You have been dropping off your CV’s at various places that you fancy working in, you have sent emails to any organisation that advertises any sort of vacancy, all in vain. Your job search feels futile.
If this is remotely familiar to you – or resembles what your recently graduated teen is going through – read on for more tips to land your next job. It may not be your dream job, but it could be a stepping-stone to bigger and better roles. Remember, Rome was not built in a day!
Avoid mindless CV drop offs
Many young people think dropping off a CV counts as a job search. Sorry to break the bubble! Mindlessly dropping off CV’s it is the worst form of a job search. Most organisations just stack them up and trash CV’s that are dropped off.
Instead you need to research thoroughly, network, and make an appointment to meet an appropriate person to hand in your CVs.
Approach your job search like a project
A project requires clear research, planning, setting a timeline and of course a progress check periodically. Research your target organisations; do not apply blindly. Take stock of your skill set and qualifications.
Write down what kind of jobs you might like to do that are possibly available. Make a plan and execute that plan. Maintain a spreadsheet which will help you track your progress. Items that could be tracked could be: advert details, name of organisation, contact person, date of application, job applied for, interview date and time, follow up date, and details.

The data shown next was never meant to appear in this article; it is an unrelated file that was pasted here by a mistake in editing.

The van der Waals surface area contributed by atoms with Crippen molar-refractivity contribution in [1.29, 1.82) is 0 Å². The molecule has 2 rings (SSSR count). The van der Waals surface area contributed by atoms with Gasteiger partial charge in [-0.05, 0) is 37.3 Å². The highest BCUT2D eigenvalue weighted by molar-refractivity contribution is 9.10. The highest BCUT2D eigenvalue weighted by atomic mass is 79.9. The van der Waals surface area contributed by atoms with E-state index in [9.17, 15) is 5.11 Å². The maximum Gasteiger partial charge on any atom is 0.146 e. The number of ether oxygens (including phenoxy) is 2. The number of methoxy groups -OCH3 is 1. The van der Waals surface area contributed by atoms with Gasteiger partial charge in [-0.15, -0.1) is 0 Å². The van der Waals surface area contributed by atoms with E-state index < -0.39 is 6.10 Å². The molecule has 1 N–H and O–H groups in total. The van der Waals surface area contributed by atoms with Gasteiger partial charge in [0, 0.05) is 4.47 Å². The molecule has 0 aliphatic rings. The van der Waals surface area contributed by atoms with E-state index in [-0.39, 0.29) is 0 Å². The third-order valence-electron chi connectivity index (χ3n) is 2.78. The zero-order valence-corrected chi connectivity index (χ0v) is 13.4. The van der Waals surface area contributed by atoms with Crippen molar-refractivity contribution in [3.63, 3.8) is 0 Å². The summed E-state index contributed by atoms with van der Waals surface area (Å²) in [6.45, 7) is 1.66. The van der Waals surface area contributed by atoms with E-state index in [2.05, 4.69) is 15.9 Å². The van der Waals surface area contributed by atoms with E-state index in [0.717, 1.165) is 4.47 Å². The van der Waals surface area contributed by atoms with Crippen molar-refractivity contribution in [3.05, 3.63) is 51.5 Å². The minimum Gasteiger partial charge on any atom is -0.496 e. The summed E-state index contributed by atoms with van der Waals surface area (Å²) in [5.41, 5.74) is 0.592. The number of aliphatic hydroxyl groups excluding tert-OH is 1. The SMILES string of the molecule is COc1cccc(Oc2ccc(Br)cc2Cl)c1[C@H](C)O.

Have a reasonable idea of what your skills are. Some may like to talk and interact with people while others may like to work with numbers. Some of you might have specific skills that are scarce.
Most youngsters today lack self-awareness which leads to aimless job hunts and miserable entrepreneurial experiences. If you are unable to evaluate your skills, speak to a mentor – not a peer but a successful professional with a proven track record. He or she may be able to work with you to help you arrive at your top areas and advise you.
Spend time networking with professionals who can help you refine your job search. Organisations like Toastmasters can help you do that. Networking is the most powerful tool to land jobs.
Most private sector organisations do not even advertise. They have employees provide references and your network contact could be that employee who recommends you and hands in your CV.
Who you hang out with and who you keep in touch with matters a lot, so don’t waste away precious networking opportunities. It is not bad or devious to network. Make the best use of the opportunities to grow your career.
A well-written CV devoid of errors will catch the attention of any recruiter. Most recruiters/employers are looking not for a CV (a long account of your achievements and a chronological document of your career history) but a resume, which is typically a one-page document that gives the reader an overview of your skills, your educational qualifications, and your previous professional experience if any.
Your resume should be customised to the job applied for. Covering letters or emails speak volumes about you. Do not email the prospective employer all in small case from your phone – most often that is a sure shot to fail. Do not use abbreviations like “sum” “dat’ and a whole load of modern day linguistic shortcuts! Write professional covering letters or emails. Switch from “student mode” to becoming a professional.
With a focused and sincere approach you will gain confidence and you might land that dream job sooner than you think!